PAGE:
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Anonymity for defendants is a new pledge though both parties have advocated this in the past. Rehabilitation measure is a Conservative policy though the Lib Dems have long advocated a focus on this. The review is a fudge of the two parties' position on sentencing.

NATIONAL SECURITY

Deport foreign nationals who threaten security, where guaranteed they will not be tortured - extend these guarantees to more countries. Review Control Orders and seek practical way to use intercept evidence in court. Ban organisations espousing or inciting hatred.

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The plan to "review" control orders is a dilution of a Lib Dem pledge to scrap them, as is the step back from their proposal to "allow" intercept evidence to be used in court. The Lib Dems pledged in their manifesto to "end deportations of refugees to countries where they face persecution, imprisonment, torture or execution" which is - just about - consistent with the new position.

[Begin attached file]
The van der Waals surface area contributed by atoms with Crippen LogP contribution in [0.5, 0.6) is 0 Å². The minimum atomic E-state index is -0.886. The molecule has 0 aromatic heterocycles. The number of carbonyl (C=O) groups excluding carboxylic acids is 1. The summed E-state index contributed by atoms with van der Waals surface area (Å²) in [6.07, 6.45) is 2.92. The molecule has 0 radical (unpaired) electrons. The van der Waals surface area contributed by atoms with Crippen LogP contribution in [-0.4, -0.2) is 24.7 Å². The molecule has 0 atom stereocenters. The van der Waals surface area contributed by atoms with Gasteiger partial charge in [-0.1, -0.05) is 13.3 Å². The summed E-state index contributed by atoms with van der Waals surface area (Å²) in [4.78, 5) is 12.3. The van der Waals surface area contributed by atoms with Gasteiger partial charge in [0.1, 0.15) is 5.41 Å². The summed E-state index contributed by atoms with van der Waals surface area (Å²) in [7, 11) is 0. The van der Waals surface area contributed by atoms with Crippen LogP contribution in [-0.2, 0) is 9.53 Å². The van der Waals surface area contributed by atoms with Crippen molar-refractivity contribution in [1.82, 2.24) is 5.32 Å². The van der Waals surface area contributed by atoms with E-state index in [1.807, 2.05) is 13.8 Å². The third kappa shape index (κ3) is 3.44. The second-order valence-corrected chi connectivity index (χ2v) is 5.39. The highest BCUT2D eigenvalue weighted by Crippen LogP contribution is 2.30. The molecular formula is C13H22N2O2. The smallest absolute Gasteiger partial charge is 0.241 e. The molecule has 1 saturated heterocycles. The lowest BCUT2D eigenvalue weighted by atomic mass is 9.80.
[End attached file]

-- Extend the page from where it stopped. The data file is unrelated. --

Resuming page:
NATIONS

Promote peace and stability in Northern Ireland and bring it "back into the mainstream of UK politics". Government paper on changing corporation tax rate in NI. Implement Calman Commission proposals and hold referendum on further Welsh devolution. Review control and use of accumulated and future revenues from Fossil Fuel Levy in Scotland.

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Plans to bring Northern Ireland "back into the mainstream" of UK politics was a specific Conservative policy pledge. The referendum on further Welsh Devolution is a merging of the two parties' positions, with the Conservatives saying they would not stand in its way while the Lib Dems more actively back the transfer of extra powers to Cardiff. The plan to "review" control of revenues from the Fossil Fuel levy represents a watering down of the Lib Dem proposal to simply press ahead with reform.